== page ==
Despite the massive success of the Marvel Cinematic Universe (MCU) films, the television series within that same shared universe have a less consistent record.
The Netflix series set the bar high with the first season of Daredevil, and it carried well, at least until the tragedy that was Iron Fist. The broadcast series have been even more inconsistent, with one show requiring momentum, another praised yet canceled, and a third so bad those characters will probably never be mentioned in the MCU again.
So, when the latest addition to the MCU family was announced, Cloak & Dagger, we can understand the trepidation of audiences.
The source material itself was difficult enough, given how relatively unknown Cloak and Dagger are; originating in the 1980’s, the duo only had limited runs and were often relegated to “guest stars” in other comic series.
The host network wasn’t exactly promising compared to other series, either; Netflix is known for its gritty realism, and ABC has a lot of production power. With Freeform’s focus on adolescent and young adult drama, not to mention its origins as an Evangelical Christian network (and later The Family Channel), we weren’t sure what to surmise.
So, with low expectations and high apprehension, I decided to give the series a chance. I’m glad to say, not only did Cloak & Dagger exceed those standards, but it has me intrigued and eager for more.
For those that know anything about the source material, this show deviates in fascinating ways.
The original heroes were runaways who encountered each other in New York City; like most tropes, Tyrone “Ty” Johnson was a poor black boy while Tandy Bowen was a rich white girl. The two ran afoul of organized criminals, were experimented upon, and became a crime-fighting duo.
Freeform’s series flips everything on its head, even if it starts out familiar with Ty and Tandy in their “street” and “wealthy” positions initially. Beginning while the two are children, you’re given more backstory, as well as a look at the accident that affects their lives (rather than criminal experiments).
After this prologue, however, the writers fool us with the direction of the protagonists. Initially appearing to be the wealthy socialite, Tandy turns out to be a scam artist and street criminal living homeless; despite his origin story, Tyrone’s family is middle-class, and he’s a skilled athlete and adept student at a Catholic school.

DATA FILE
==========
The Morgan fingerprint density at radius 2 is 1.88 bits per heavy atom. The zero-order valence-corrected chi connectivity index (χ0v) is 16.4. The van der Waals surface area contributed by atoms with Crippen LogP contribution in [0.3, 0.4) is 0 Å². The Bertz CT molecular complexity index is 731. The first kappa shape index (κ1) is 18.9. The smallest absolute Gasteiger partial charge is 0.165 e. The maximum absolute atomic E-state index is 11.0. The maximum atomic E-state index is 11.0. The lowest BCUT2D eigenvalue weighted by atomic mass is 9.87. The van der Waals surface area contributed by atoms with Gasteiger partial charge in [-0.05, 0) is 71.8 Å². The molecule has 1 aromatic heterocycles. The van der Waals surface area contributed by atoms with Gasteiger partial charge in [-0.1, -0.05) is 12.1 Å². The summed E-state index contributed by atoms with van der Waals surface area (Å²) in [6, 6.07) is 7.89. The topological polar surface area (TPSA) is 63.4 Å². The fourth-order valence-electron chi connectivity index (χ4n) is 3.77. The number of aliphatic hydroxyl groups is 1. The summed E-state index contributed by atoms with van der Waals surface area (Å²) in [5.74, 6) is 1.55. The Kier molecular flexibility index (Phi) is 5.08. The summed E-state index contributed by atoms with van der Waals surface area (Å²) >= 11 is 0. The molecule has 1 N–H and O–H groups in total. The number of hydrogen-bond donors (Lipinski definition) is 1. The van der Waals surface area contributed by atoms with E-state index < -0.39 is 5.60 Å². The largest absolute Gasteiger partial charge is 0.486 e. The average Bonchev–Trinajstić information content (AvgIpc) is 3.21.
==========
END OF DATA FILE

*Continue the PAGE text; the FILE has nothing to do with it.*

This change to the source was probably the moment I became intrigued. Although the writers maintained the duality of the two characters, I loved these alterations, and they made the characters more than two-dimensional stereotypes.
A relative newcomer to television, Joseph is more familiar with the stage; he’s one of several stars to portray young Simba in Broadway’s The Lion King. He’s had smaller parts in television and film, but this is his breakout role.
A “Disney kid,” Holt was a lead in several Disney television series, including Kickin’ It and I Didn’t Do It. Cloak & Dagger is the latest series from the “Almighty Mouse” in which she’s taken a central role.
Olivia Holt is clever, as you really believe the chaos of her lifestyle and experiences, from innocent rich girl to street criminal. From her smug behavior on the streets to the turmoil as she faces addiction (in both herself and her mother), Holt sells the role.
Aubrey Joseph stands apart as well, portraying the down, confused teenager just going through the motions as he’s faced with inner and outer struggles. He reflects what all of us would have felt, choosing between the life he’s told to follow and the answers he needs that draw him away from that path.
I also need to emphasize, the story and drama attract the audience, making us want more.
Cloak & Dagger brings back a regular MCU “villain” in the form of the Roxxon Corporation. This faceless company, however, is so far a backdrop to the main story: Tandy’s attempt to escape her life of crime and Tyrone’s search for his brother’s killer.
Both storylines relate to Roxxon and how the two received powers, yet they also represent a dichotomy. Tandy’s latest problem arises from her accidentally using her powers, whereas Tyrone’s mission starts on its own and is helped by his abilities.
There’s also the drama of the two characters, teenagers facing their internal (and external) demons.
Although they try to make it through life, seeing things in a “black and white” way, their powers compound every issue. Tandy sees the hope in people she tries to dismiss or distrust, whereas Tyrone observes the fear that drives his family to limit his freedom.
Cloak & Dagger doesn’t present drama for drama’s sake, like so many CW series, but pushes audiences into the complicated word of the human experience.
Will Cloak & Dagger hold up overall? That’s hard to say in a world where binge-watching is the norm, and we must wait weekly for this latest series.
So far, however, the first two episodes set a good precedent for the series. Between the excellent leads, the deep drama, and the intriguing story, I’m eagerly anticipating the coming episodes.
I think Freeform (and Disney) made some smart choices in how they adapted the source material. They could have gone the cliché route, especially given the characters, but decided for an intelligent, more modern reimagining.
If this is the direction of MCU TV series of the future, however, then there’s hope even in the face of fear.